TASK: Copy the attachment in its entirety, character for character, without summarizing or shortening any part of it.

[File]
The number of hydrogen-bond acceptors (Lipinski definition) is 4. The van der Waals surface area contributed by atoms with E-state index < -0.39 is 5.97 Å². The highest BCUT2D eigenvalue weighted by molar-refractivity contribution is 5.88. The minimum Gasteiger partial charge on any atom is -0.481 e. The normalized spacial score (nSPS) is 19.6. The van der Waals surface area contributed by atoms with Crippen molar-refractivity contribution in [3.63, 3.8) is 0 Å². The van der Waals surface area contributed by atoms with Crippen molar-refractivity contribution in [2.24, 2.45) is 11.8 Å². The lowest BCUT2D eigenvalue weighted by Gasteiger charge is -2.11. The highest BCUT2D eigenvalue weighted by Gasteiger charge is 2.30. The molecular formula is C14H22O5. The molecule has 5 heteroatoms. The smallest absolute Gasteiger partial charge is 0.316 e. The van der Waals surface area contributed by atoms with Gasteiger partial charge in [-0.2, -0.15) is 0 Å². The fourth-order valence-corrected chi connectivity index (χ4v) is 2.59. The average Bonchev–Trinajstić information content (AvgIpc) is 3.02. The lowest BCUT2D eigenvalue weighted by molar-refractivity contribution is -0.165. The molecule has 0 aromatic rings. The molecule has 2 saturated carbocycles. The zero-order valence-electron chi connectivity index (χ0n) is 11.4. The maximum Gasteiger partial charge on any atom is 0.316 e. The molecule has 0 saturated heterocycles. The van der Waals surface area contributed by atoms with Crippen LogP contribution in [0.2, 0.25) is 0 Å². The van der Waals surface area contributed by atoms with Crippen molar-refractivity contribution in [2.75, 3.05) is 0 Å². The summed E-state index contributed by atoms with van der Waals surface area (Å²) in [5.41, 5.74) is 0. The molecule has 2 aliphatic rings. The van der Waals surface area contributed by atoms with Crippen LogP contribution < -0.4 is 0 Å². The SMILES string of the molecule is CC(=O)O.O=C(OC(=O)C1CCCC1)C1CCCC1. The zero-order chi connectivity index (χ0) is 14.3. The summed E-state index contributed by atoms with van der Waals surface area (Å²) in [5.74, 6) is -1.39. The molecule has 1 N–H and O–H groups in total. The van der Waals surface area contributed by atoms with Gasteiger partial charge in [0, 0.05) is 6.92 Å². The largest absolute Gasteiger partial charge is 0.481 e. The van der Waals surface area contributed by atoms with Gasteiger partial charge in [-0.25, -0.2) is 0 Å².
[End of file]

The number of hydrogen-bond acceptors (Lipinski definition) is 4. The van der Waals surface area contributed by atoms with E-state index < -0.39 is 5.97 Å². The highest BCUT2D eigenvalue weighted by molar-refractivity contribution is 5.88. The minimum Gasteiger partial charge on any atom is -0.481 e. The normalized spacial score (nSPS) is 19.6. The van der Waals surface area contributed by atoms with Crippen molar-refractivity contribution in [3.63, 3.8) is 0 Å². The van der Waals surface area contributed by atoms with Crippen molar-refractivity contribution in [2.24, 2.45) is 11.8 Å². The lowest BCUT2D eigenvalue weighted by Gasteiger charge is -2.11. The highest BCUT2D eigenvalue weighted by Gasteiger charge is 2.30. The molecular formula is C14H22O5. The molecule has 5 heteroatoms. The smallest absolute Gasteiger partial charge is 0.316 e. The van der Waals surface area contributed by atoms with Gasteiger partial charge in [-0.2, -0.15) is 0 Å². The fourth-order valence-corrected chi connectivity index (χ4v) is 2.59. The average Bonchev–Trinajstić information content (AvgIpc) is 3.02. The lowest BCUT2D eigenvalue weighted by molar-refractivity contribution is -0.165. The molecule has 0 aromatic rings. The molecule has 2 saturated carbocycles. The zero-order valence-electron chi connectivity index (χ0n) is 11.4. The maximum Gasteiger partial charge on any atom is 0.316 e. The molecule has 0 saturated heterocycles. The van der Waals surface area contributed by atoms with Crippen LogP contribution in [0.2, 0.25) is 0 Å². The van der Waals surface area contributed by atoms with Crippen molar-refractivity contribution in [2.75, 3.05) is 0 Å². The summed E-state index contributed by atoms with van der Waals surface area (Å²) in [5.41, 5.74) is 0. The molecule has 2 aliphatic rings. The van der Waals surface area contributed by atoms with Crippen LogP contribution < -0.4 is 0 Å². The SMILES string of the molecule is CC(=O)O.O=C(OC(=O)C1CCCC1)C1CCCC1. The zero-order chi connectivity index (χ0) is 14.3. The summed E-state index contributed by atoms with van der Waals surface area (Å²) in [5.74, 6) is -1.39. The molecule has 1 N–H and O–H groups in total. The van der Waals surface area contributed by atoms with Gasteiger partial charge in [0, 0.05) is 6.92 Å². The largest absolute Gasteiger partial charge is 0.481 e. The van der Waals surface area contributed by atoms with Gasteiger partial charge in [-0.25, -0.2) is 0 Å².